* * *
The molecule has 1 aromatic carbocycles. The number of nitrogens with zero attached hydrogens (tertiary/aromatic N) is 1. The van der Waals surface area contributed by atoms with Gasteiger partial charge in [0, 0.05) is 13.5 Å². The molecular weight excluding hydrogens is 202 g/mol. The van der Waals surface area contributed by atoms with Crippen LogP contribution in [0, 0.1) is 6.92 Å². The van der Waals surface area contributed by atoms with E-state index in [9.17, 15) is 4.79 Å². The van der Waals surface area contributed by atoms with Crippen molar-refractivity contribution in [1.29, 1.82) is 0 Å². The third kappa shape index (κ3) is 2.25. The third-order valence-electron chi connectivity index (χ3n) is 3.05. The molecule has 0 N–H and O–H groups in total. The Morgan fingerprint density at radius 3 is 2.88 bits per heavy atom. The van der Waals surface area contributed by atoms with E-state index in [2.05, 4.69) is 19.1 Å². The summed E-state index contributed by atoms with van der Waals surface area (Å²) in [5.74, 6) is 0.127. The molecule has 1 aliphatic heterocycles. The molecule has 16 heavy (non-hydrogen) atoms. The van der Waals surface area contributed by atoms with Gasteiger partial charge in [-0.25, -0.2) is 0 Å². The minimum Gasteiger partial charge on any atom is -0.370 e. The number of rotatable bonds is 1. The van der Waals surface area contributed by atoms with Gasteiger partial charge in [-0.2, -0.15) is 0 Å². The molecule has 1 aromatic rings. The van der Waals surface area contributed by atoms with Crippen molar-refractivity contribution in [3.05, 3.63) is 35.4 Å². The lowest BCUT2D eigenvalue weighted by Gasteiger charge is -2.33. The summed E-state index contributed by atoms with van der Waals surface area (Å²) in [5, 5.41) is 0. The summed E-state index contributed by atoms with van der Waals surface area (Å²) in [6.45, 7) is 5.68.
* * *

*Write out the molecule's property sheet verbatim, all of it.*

The molecule has 1 aromatic carbocycles. The number of nitrogens with zero attached hydrogens (tertiary/aromatic N) is 1. The van der Waals surface area contributed by atoms with Gasteiger partial charge in [0, 0.05) is 13.5 Å². The molecular weight excluding hydrogens is 202 g/mol. The van der Waals surface area contributed by atoms with Crippen LogP contribution in [0, 0.1) is 6.92 Å². The van der Waals surface area contributed by atoms with E-state index in [9.17, 15) is 4.79 Å². The van der Waals surface area contributed by atoms with Crippen molar-refractivity contribution in [1.29, 1.82) is 0 Å². The third kappa shape index (κ3) is 2.25. The third-order valence-electron chi connectivity index (χ3n) is 3.05. The molecule has 0 N–H and O–H groups in total. The Morgan fingerprint density at radius 3 is 2.88 bits per heavy atom. The van der Waals surface area contributed by atoms with E-state index in [2.05, 4.69) is 19.1 Å². The summed E-state index contributed by atoms with van der Waals surface area (Å²) in [5.74, 6) is 0.127. The molecule has 1 aliphatic heterocycles. The molecule has 16 heavy (non-hydrogen) atoms. The van der Waals surface area contributed by atoms with Gasteiger partial charge in [-0.25, -0.2) is 0 Å². The minimum Gasteiger partial charge on any atom is -0.370 e. The number of rotatable bonds is 1. The van der Waals surface area contributed by atoms with Gasteiger partial charge in [-0.2, -0.15) is 0 Å². The molecule has 1 aromatic rings. The van der Waals surface area contributed by atoms with Crippen molar-refractivity contribution in [3.05, 3.63) is 35.4 Å². The lowest BCUT2D eigenvalue weighted by Gasteiger charge is -2.33. The summed E-state index contributed by atoms with van der Waals surface area (Å²) in [5, 5.41) is 0. The summed E-state index contributed by atoms with van der Waals surface area (Å²) in [6.45, 7) is 5.68.